Tuesday, October 24, 2006

New Books - Amerigo / The Americas

Felipe Fernandez-Armesto
The Americas: the history of a hemisphere
Phoenix, 2003, 970 FER

Felipe Fernandez-Armesto
Amerigo: the man who gave his name to America
Weidenfeld & Nicolson, 2006, 970.01 FER

Felipe Fernandez-Armesto, who presented an
RSA lecture at the 2006 Edinburgh International Book Festival, is Professor of Global Environmental History at Queen Mary, University of London, and a member of the Faculty of Modern History at Oxford University. Whether in an entertaining biography of Vespucci Amerigo, the man after whom the American Continents were named, or in a biography of the continents themselves, Fernandez-Armesto is an evocative writer of history who manages to balance intellectual interrogation with a compelling style that appeals to a mass readership .

‘The Americas’ - From food to the spread of political ideas, the landmass from northern Canada to the southern tip of Argentina is complexly bound together, yet these connections are generally ignored. In this groundbreaking and vividly rendered work, leading historian Felipe Fernández-Armesto tells, for the first time, the story of our hemisphere as a whole, showing why it is impossible to understand North, Central, and South America in isolation, and looking instead to the intricate and common forces that continue to shape the region.With his trademark erudition, imagination, and thematic breadth, Fernández-Armesto ranges over commerce, religion, agriculture, the environment, the slave trade, culture, and politics. He takes us from man’s arrival in North America to the Colonial and Independence periods, to the “American Century” and beyond. For most of human history, the south dominated the north: as Fernández-Armesto argues in his provocative conclusion, it might well again.

‘Amerigo’ – In 1507 the cartographer Martin Waldseemuller published a world map with a new continent on it which he called America', after the explorer and navigator Amerigo Vespucci. The map was a phenomenal success and when Mercator's 1538 world map extended the name to the northern hemisphere of the continent, the new name was secure, even though Waldseemuller himself soon realised he had picked the wrong man. This is the story of how one side of the world came to be named not after its discoverer Christopher Columbus, but after his friend and rival Amerigo Vespucci.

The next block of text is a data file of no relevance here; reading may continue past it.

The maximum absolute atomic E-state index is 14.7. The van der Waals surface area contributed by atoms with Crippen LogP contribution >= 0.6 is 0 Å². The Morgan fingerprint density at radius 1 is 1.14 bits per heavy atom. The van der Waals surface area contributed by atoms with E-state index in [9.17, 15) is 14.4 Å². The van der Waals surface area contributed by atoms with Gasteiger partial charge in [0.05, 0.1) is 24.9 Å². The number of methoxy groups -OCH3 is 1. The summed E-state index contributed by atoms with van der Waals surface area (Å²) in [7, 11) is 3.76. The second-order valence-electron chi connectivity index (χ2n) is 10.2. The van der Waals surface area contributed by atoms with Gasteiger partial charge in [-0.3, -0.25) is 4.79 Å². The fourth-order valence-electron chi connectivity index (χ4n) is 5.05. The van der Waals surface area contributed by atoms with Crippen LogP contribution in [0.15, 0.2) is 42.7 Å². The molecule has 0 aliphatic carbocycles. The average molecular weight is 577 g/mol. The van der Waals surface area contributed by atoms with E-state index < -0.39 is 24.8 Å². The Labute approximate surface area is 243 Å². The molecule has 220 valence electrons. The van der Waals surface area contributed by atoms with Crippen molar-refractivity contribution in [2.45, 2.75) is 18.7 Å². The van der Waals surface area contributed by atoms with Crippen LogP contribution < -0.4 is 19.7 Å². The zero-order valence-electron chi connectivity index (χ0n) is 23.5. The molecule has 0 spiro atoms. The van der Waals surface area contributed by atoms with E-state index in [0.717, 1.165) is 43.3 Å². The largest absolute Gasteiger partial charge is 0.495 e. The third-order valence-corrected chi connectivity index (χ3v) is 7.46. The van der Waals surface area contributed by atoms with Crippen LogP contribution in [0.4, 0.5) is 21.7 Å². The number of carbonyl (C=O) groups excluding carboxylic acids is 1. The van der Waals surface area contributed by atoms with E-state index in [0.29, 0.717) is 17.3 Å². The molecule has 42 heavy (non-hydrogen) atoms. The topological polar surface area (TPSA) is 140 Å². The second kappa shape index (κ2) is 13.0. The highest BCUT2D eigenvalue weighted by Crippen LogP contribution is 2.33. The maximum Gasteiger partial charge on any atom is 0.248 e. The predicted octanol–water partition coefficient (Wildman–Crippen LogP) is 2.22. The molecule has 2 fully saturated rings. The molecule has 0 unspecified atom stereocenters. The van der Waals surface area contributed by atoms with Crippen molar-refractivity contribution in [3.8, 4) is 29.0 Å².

Read a Felipe
Fernandez-Armesto interview with TMCQ.

Friday, October 13, 2006

New Book/DVD - Eating/Super size me

Peter Singer & Jim Mason
Eating: what we eat and why it matters
Arrow Books, 2006, 174.966 SIN

Morgan Spurlock
Super Size Me
Tartan Video, 2005, DVD SPU

Whether from a Professor of Bioethics at Princeton University or a maverick filmmaker who films the consequences of eating nothing but McDonald's for a month, the politics of eating has become a major issue within contemporary western society. Although sharing the conviction that what we eat matters, Eating and
Super size me approach the subject of food from distinctly different angles. Morgan Spurlock's popular documentary film focuses specifically on America and the social political and economic factors that have enabled damaging fast foods to become so prevalent within modern America, as well as the devastating consequences this is having on the health of a nation. Peter Singer focuses on the ethical complexity of food and its relationship with the individual, and is not so quick to place blame on fast food companies such as McDonald's. For example, in an interview with Mother Jones Magazine, Singer praises initiatives such as the burrito chain Chipolte which is owned by McDonald's and aims to use as much organic food as possible.

Super size me - the debate is a McDonald's website addressing many of the issues in Morgan Spurlock's film.

Read a
Guardian article on a laboratory replication of Morgan Spurlock's 'Super Size me' experiment.